Absolutism In England
World History: (17th-19th century)
Name/School: Carol M. Conti, Blackstone-Millville Regional High School
Grade Level: 9
Topic: Absolutism in England
Lesson: England: From Absolutism to Limited/Constitutional Monarchy
Overview: Using objects from the Historic Deerfield collection to highlight England’s move from Absolutism to Limited/Constitutional Monarchy.
Time: one class period (45 minutes)
- Student’s notes on English monarchs, 1603-1714
- Overhead projector
- Transparency of 18th century Delftware bowls, (Images courtesy of Historic Deerfield)
- Punch Bowl containing Queen Anne’s Image – HD76.006
- Punch Bowl containing inscription of George & Sarah Jenings – HD57.109
- Concepts (Big idea/central theme): Using objects from the Historic Deerfield collection to highlight England’s move from Absolutism to limited/constitutional monarchy.
- Content (What students should know): Identify how Delftware bowls created in England reflect both a move to limited/constitutional monarchy and a growing sense of individualism.
- Skills (What students should be able to do): Develop skills necessary for object study and recognize historical significance of objects.
- In the previous class, students will have analyzed the factors that led England to move from Absolutism in the 17th-century to a limited monarchy by the18th-century by examining how factors either strengthened or weakened the power of the monarch. In addition, students will have experienced a prior lesson in which they have analyzed objects as a part of historical understanding.
- Opening activity (homework review): list three facts about Delftware; list two places in which Delftware was made, list one reason why Delftware was popular in the colonies. Use this activity as a means to review the homework assignment, which provided students with background about the Delftware industry.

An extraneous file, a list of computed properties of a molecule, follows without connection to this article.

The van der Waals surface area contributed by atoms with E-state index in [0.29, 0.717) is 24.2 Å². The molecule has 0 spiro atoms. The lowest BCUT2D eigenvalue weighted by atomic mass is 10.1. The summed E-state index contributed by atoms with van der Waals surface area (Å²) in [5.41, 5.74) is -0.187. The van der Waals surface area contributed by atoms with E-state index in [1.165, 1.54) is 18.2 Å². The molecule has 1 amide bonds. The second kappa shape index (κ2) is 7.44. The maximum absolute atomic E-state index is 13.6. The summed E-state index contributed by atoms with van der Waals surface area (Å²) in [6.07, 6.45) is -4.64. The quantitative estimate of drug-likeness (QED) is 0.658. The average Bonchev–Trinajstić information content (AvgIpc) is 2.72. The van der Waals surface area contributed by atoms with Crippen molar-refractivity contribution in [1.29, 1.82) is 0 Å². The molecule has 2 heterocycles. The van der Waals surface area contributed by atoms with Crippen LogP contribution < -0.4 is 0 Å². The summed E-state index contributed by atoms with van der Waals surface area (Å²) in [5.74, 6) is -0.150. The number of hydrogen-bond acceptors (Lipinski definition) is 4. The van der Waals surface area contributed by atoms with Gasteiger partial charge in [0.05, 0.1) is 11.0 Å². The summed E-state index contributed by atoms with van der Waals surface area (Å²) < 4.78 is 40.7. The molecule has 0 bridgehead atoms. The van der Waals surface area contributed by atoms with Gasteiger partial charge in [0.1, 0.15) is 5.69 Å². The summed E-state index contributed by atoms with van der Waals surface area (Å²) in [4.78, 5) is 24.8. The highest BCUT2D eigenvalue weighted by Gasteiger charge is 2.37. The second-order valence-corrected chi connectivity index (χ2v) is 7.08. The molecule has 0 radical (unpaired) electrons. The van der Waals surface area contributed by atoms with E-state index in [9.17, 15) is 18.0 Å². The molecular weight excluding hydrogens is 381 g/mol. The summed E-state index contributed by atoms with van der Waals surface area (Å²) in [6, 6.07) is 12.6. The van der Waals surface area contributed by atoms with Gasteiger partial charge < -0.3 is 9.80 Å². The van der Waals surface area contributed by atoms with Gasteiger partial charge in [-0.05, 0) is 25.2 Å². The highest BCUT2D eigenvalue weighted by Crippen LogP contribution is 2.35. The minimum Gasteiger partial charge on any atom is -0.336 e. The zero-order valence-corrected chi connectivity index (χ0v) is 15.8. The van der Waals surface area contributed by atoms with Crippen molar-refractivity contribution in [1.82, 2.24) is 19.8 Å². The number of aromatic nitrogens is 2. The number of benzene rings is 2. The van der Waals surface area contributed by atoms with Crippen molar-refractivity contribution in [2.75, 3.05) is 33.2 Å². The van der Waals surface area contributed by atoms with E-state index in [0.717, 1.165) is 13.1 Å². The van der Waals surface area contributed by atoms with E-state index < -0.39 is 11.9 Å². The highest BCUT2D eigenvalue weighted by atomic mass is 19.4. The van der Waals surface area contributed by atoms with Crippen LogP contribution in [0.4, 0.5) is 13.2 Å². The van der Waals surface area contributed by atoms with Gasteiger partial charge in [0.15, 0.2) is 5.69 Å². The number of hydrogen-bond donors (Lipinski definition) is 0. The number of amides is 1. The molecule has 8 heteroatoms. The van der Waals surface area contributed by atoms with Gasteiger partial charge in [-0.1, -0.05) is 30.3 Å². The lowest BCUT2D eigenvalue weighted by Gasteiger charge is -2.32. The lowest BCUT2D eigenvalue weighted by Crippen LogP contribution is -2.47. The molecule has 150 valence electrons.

- Divide the class in half. Group A will be given a picture of the Delftware bowl containing Queen Anne’s image. Group B will be given a picture of the Delftware bowl containing the names of a British couple who were to be married. Both groups should answer the guiding questions.
- A. What is this object?
- B. What would this object have been used for?
- C. What image(s) is contained within the object?
- D. Both of these objects were created in the 18th century in Britain. Approximately when do you think this object was created?
- Pair up students; one from group A and one from group B. Students should share their images and their answers to the guiding questions. Working with their partner, students should use that information as well as their prior knowledge to determine the following: How can these objects be used to support the idea that England moved from Absolutism to limited/constitutional monarchy? How do these objects reflect a growing sense of individualism in England?
- This lesson is part of a larger unit on Absolutism. For the unit evaluation project, students, working with a partner or individually, create a guide to absolute rule (based on the popular “Idiots/Dummies Guides” in which they demonstrate the steps one needs to obtain and hold absolute rule, as well as the steps one needs to avoid. As the final project must include text and images, this concept should be incorporated in the guide.
- There would also be a quiz following the completion of this segment of the unit. This quiz would include an evaluate question relating to this lesson.
Extension Possibilities/Interdisciplinary Connections:
- Students could create their own “Delftware” that reflects their sense of individualism or an idea important to them.
Tips and Reflections from Author
- I hope to give each student a copy of the image; however, given budget restraints I may have to put the image of an overhead.
History/Social Science Curriculum Frameworks Learning Standards:
WHII.2 – Explain why England was the main exception to the growth of absolutism in royal power in Europe.